CQ WEEKLY – IN FOCUS
Feb. 11, 2012 – 12:34 p.m.
Contraception and Constitutionality
By Fred Barbash, CQ Staff
Despite months of planning, the White House appeared to have been unprepared for the angry bipartisan reaction that greeted its Jan. 20 proposed rule requiring church-related organizations — along with everyone else — to offer insurance coverage for contraception.
Basically, after adopting a position that — regardless of whether one liked it — must be called bold, the president then seemed to lose interest in defending it. Instead of directly rebutting the critics, he left the job to Health and Human Services Secretary
“Well, let’s be clear about what the decision does,” he said on Feb. 2. “Oh, and the — first of all, on the constitutionality issue, no, we do not believe — we obviously believe this is constitutional.”
A passion gap quickly developed.
Republicans, relishing the chance to change the subject from the declining unemployment rate, rushed back to Washington to express their profound shock. President Obama had violated a “First Amendment right that has stood for more than two centuries,” House Speaker
No American can “be compelled by their government to choose between violating their religious beliefs or be penalized for refusing,” Minority Leader
Roman Catholic bishops made their case against the rule, passionately and at length. They were on every TV channel and in every pulpit on Sunday. To the media, they offered lengthy legal and constitutional arguments and spread them far and wide.
Yet legal experts say that Obama, who taught constitutional law, had a good case to make, had he chosen to do so.
For example, there’s no basis in modern Supreme Court precedent to the claims of unconstitutionality made by Boehner and McConnell. The law is, according to most scholars, the opposite of what the GOP leaders say.
The most definitive Supreme Court ruling on the subject, Employment Division v. Smith, stemmed from an exemption from drug- control laws sought by members of the Native American Church in Oregon, on the grounds that denying them the use of illegal peyote for sacramental purposes violated their rights.
Writing for a 6-3 court on April 17, 1990, Justice
“We have never held that an individual’s religious beliefs excuse him from compliance with an otherwise valid law prohibiting conduct that the state is free to regulate,” he wrote. “On the contrary, the record of more than a century of our free-exercise jurisprudence contradicts that proposition.”
Contraception and Constitutionality
It would be hard to make the case that the regulation is unconstitutional, says Eugene Volokh, a UCLA School of Law School authority on church-state law. “When it comes to generally applicable laws, you don’t get an exemption just because your religion wants an exemption,” Volokh says.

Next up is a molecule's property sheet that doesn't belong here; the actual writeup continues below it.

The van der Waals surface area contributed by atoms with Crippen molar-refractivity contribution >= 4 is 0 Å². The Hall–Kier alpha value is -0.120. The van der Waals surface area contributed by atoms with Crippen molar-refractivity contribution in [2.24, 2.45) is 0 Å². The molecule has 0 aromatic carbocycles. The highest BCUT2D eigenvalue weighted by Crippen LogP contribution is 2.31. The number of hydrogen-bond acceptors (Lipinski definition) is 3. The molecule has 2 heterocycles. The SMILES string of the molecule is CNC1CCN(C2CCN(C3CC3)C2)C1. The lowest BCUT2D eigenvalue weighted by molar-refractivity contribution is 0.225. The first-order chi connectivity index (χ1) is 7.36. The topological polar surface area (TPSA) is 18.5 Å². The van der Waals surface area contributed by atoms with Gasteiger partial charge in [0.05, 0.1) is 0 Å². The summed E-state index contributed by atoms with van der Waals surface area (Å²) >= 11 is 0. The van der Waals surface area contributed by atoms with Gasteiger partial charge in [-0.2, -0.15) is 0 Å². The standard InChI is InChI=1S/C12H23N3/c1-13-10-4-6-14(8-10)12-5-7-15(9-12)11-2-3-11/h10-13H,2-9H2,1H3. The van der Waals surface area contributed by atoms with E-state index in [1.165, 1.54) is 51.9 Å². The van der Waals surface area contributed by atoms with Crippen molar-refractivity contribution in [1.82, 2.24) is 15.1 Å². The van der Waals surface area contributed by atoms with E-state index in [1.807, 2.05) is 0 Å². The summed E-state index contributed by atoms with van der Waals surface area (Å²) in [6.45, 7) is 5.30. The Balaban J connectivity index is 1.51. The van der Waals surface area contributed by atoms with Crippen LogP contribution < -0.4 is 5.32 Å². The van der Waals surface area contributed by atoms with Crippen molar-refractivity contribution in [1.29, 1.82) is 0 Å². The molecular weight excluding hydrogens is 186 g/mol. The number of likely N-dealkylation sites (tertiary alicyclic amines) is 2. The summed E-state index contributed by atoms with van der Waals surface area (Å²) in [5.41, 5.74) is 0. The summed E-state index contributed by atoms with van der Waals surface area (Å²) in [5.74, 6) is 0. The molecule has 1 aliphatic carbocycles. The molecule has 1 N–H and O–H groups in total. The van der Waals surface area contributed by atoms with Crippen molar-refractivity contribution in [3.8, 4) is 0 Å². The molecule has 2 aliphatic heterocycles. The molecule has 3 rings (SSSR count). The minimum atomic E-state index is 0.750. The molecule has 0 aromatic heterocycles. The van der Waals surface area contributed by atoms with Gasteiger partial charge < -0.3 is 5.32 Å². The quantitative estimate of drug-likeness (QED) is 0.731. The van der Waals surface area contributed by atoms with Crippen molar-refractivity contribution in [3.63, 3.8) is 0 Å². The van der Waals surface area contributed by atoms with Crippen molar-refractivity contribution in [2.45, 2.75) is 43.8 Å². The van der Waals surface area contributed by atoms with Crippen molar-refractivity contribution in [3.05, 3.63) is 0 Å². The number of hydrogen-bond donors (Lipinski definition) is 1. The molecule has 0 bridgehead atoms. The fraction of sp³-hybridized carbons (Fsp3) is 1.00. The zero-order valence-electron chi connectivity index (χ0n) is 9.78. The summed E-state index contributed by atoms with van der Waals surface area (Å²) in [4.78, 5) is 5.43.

The term “generally applicable” means simply that the rule applies across the board, rather than targeting a religious organization.
The Health and Human Services Department’s rule was indeed generally applicable, the only exception being for a “religious employer,” such as a church itself, which “has the inculcation of religious values as its purpose,” employs people who share its religious tenets and serves people who share its religious tenets.
Church-related organizations — schools, clinics, hospitals and community centers — that don’t meet these requirements were not exempted by HHS because they serve the general public.
By Friday, Obama had modified the rule in order to calm the storm. Rather than requiring the church-related organization or the church itself to deal directly with the provision of contraceptive services, the administration said it would have the group’s insurer reach out to the individual patient, bypassing the church, which could keep its conscience clean. That approach is used in Hawaii.
None of Obama’s critics appeared ready for a truce as a result of the change. Republicans dismissed it as a “fig leaf.” The United States Conference of Catholic Bishops called it a “step in the right direction.”
Court challenges remained a definite possibility, with some new avenues of appeal available that might prove more useful to plaintiffs than broad constitutional attacks.
The 1990 Smith ruling, for example, sparked bipartisan outrage in Congress, which responded with the Religious Freedom Restoration Act of 1993. Although that does not bar the government from imposing its will on the church, it makes doing so harder, requiring the government to show that it is furthering “a compelling government interest” by “the least restrictive” means.
Volokh, and others, say that Catholics would have a better chance of challenging the policy using that statute rather than citing the Constitution.
FOR FURTHER READING: Contraceptive rule, 2010 CQ Weekly, p. 1784; health care law (PL 111-148, PL 111-152), 2010 Almanac, p. 9-3.